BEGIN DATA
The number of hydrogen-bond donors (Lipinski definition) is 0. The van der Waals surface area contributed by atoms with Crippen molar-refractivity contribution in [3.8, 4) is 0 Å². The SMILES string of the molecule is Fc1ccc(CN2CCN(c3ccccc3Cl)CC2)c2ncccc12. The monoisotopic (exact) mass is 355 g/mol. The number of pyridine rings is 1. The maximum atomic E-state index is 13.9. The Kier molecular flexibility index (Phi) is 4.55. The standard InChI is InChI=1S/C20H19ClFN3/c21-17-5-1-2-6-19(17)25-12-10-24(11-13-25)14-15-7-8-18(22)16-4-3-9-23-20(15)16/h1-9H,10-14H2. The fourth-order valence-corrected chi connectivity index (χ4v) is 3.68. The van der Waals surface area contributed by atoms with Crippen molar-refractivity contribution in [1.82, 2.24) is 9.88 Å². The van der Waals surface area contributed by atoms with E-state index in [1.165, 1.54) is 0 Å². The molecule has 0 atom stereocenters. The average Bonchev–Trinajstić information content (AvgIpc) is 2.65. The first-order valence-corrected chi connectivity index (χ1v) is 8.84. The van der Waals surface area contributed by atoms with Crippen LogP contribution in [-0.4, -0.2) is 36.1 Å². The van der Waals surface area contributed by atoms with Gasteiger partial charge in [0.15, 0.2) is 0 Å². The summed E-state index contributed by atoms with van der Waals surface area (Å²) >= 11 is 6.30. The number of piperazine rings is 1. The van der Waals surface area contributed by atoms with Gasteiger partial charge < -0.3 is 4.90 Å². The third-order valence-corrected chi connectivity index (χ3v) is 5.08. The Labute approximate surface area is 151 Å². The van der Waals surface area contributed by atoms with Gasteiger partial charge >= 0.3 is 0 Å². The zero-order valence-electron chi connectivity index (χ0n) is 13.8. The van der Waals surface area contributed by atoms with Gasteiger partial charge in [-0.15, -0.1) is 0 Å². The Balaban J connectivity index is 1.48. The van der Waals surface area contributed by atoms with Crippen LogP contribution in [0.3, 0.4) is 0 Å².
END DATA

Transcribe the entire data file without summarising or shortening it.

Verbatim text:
The number of hydrogen-bond donors (Lipinski definition) is 0. The van der Waals surface area contributed by atoms with Crippen molar-refractivity contribution in [3.8, 4) is 0 Å². The SMILES string of the molecule is Fc1ccc(CN2CCN(c3ccccc3Cl)CC2)c2ncccc12. The monoisotopic (exact) mass is 355 g/mol. The number of pyridine rings is 1. The maximum atomic E-state index is 13.9. The Kier molecular flexibility index (Phi) is 4.55. The standard InChI is InChI=1S/C20H19ClFN3/c21-17-5-1-2-6-19(17)25-12-10-24(11-13-25)14-15-7-8-18(22)16-4-3-9-23-20(15)16/h1-9H,10-14H2. The fourth-order valence-corrected chi connectivity index (χ4v) is 3.68. The van der Waals surface area contributed by atoms with Crippen molar-refractivity contribution in [1.82, 2.24) is 9.88 Å². The van der Waals surface area contributed by atoms with E-state index in [1.165, 1.54) is 0 Å². The molecule has 0 atom stereocenters. The average Bonchev–Trinajstić information content (AvgIpc) is 2.65. The first-order valence-corrected chi connectivity index (χ1v) is 8.84. The van der Waals surface area contributed by atoms with Crippen LogP contribution in [-0.4, -0.2) is 36.1 Å². The van der Waals surface area contributed by atoms with Gasteiger partial charge in [0.15, 0.2) is 0 Å². The summed E-state index contributed by atoms with van der Waals surface area (Å²) >= 11 is 6.30. The number of piperazine rings is 1. The van der Waals surface area contributed by atoms with Gasteiger partial charge < -0.3 is 4.90 Å². The third-order valence-corrected chi connectivity index (χ3v) is 5.08. The Labute approximate surface area is 151 Å². The van der Waals surface area contributed by atoms with Gasteiger partial charge >= 0.3 is 0 Å². The zero-order valence-electron chi connectivity index (χ0n) is 13.8. The van der Waals surface area contributed by atoms with Gasteiger partial charge in [-0.15, -0.1) is 0 Å². The Balaban J connectivity index is 1.48. The van der Waals surface area contributed by atoms with Crippen LogP contribution in [0.3, 0.4) is 0 Å².